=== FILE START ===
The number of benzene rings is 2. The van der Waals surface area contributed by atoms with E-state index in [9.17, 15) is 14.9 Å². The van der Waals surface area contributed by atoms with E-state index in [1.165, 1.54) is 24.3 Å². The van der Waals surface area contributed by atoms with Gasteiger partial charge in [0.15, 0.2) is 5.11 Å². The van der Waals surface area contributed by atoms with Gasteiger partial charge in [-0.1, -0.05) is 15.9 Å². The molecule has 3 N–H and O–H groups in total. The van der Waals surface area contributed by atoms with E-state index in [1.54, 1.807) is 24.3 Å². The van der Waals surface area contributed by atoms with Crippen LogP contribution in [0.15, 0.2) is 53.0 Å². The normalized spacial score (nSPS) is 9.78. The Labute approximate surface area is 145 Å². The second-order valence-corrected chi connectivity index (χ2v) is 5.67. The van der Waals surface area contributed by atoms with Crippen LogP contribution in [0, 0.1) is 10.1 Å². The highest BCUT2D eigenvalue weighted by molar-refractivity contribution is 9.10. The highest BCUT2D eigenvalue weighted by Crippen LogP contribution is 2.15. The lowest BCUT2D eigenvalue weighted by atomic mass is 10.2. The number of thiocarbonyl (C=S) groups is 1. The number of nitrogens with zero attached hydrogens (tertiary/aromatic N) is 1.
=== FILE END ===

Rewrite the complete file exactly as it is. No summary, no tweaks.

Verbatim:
The number of benzene rings is 2. The van der Waals surface area contributed by atoms with E-state index in [9.17, 15) is 14.9 Å². The van der Waals surface area contributed by atoms with E-state index in [1.165, 1.54) is 24.3 Å². The van der Waals surface area contributed by atoms with Gasteiger partial charge in [0.15, 0.2) is 5.11 Å². The van der Waals surface area contributed by atoms with Gasteiger partial charge in [-0.1, -0.05) is 15.9 Å². The molecule has 3 N–H and O–H groups in total. The van der Waals surface area contributed by atoms with E-state index in [1.54, 1.807) is 24.3 Å². The van der Waals surface area contributed by atoms with Crippen LogP contribution in [0.15, 0.2) is 53.0 Å². The normalized spacial score (nSPS) is 9.78. The Labute approximate surface area is 145 Å². The second-order valence-corrected chi connectivity index (χ2v) is 5.67. The van der Waals surface area contributed by atoms with Crippen LogP contribution in [0, 0.1) is 10.1 Å². The highest BCUT2D eigenvalue weighted by molar-refractivity contribution is 9.10. The highest BCUT2D eigenvalue weighted by Crippen LogP contribution is 2.15. The lowest BCUT2D eigenvalue weighted by atomic mass is 10.2. The number of thiocarbonyl (C=S) groups is 1. The number of nitrogens with zero attached hydrogens (tertiary/aromatic N) is 1.